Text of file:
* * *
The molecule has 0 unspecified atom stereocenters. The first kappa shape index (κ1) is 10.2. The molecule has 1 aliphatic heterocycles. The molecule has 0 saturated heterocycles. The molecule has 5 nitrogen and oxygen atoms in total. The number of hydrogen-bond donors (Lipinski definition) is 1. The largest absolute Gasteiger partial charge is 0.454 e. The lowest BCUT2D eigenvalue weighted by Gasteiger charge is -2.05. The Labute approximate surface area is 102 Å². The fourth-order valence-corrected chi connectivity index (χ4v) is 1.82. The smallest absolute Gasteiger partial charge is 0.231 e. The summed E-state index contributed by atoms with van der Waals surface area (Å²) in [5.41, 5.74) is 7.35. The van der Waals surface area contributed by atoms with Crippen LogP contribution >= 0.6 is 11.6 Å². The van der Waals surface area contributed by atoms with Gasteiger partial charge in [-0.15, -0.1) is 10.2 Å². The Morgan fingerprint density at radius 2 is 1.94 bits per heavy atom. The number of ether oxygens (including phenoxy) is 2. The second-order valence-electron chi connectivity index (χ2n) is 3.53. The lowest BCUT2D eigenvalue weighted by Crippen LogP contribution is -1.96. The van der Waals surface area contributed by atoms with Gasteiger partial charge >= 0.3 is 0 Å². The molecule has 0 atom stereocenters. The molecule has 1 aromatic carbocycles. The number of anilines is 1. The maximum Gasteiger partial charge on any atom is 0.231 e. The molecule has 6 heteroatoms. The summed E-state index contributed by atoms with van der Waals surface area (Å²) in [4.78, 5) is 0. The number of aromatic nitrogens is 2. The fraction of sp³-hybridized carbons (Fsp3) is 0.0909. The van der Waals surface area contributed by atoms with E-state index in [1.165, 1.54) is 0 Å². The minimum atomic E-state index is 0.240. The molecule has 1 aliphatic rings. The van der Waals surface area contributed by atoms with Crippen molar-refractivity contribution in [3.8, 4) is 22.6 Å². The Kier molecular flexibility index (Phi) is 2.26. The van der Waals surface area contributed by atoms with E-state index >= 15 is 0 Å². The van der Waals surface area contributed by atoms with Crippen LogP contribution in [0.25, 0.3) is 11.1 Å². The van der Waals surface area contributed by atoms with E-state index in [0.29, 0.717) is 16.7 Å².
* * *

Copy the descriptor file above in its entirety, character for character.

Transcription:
The molecule has 0 unspecified atom stereocenters. The first kappa shape index (κ1) is 10.2. The molecule has 1 aliphatic heterocycles. The molecule has 0 saturated heterocycles. The molecule has 5 nitrogen and oxygen atoms in total. The number of hydrogen-bond donors (Lipinski definition) is 1. The largest absolute Gasteiger partial charge is 0.454 e. The lowest BCUT2D eigenvalue weighted by Gasteiger charge is -2.05. The Labute approximate surface area is 102 Å². The fourth-order valence-corrected chi connectivity index (χ4v) is 1.82. The smallest absolute Gasteiger partial charge is 0.231 e. The summed E-state index contributed by atoms with van der Waals surface area (Å²) in [5.41, 5.74) is 7.35. The van der Waals surface area contributed by atoms with Crippen LogP contribution >= 0.6 is 11.6 Å². The van der Waals surface area contributed by atoms with Gasteiger partial charge in [-0.15, -0.1) is 10.2 Å². The Morgan fingerprint density at radius 2 is 1.94 bits per heavy atom. The number of ether oxygens (including phenoxy) is 2. The second-order valence-electron chi connectivity index (χ2n) is 3.53. The lowest BCUT2D eigenvalue weighted by Crippen LogP contribution is -1.96. The van der Waals surface area contributed by atoms with Gasteiger partial charge >= 0.3 is 0 Å². The molecule has 0 atom stereocenters. The molecule has 1 aromatic carbocycles. The number of anilines is 1. The maximum Gasteiger partial charge on any atom is 0.231 e. The molecule has 6 heteroatoms. The summed E-state index contributed by atoms with van der Waals surface area (Å²) in [4.78, 5) is 0. The number of aromatic nitrogens is 2. The fraction of sp³-hybridized carbons (Fsp3) is 0.0909. The van der Waals surface area contributed by atoms with E-state index in [1.165, 1.54) is 0 Å². The minimum atomic E-state index is 0.240. The molecule has 1 aliphatic rings. The van der Waals surface area contributed by atoms with Crippen molar-refractivity contribution in [3.8, 4) is 22.6 Å². The Kier molecular flexibility index (Phi) is 2.26. The van der Waals surface area contributed by atoms with E-state index >= 15 is 0 Å². The van der Waals surface area contributed by atoms with Crippen LogP contribution in [0.25, 0.3) is 11.1 Å². The van der Waals surface area contributed by atoms with E-state index in [0.29, 0.717) is 16.7 Å².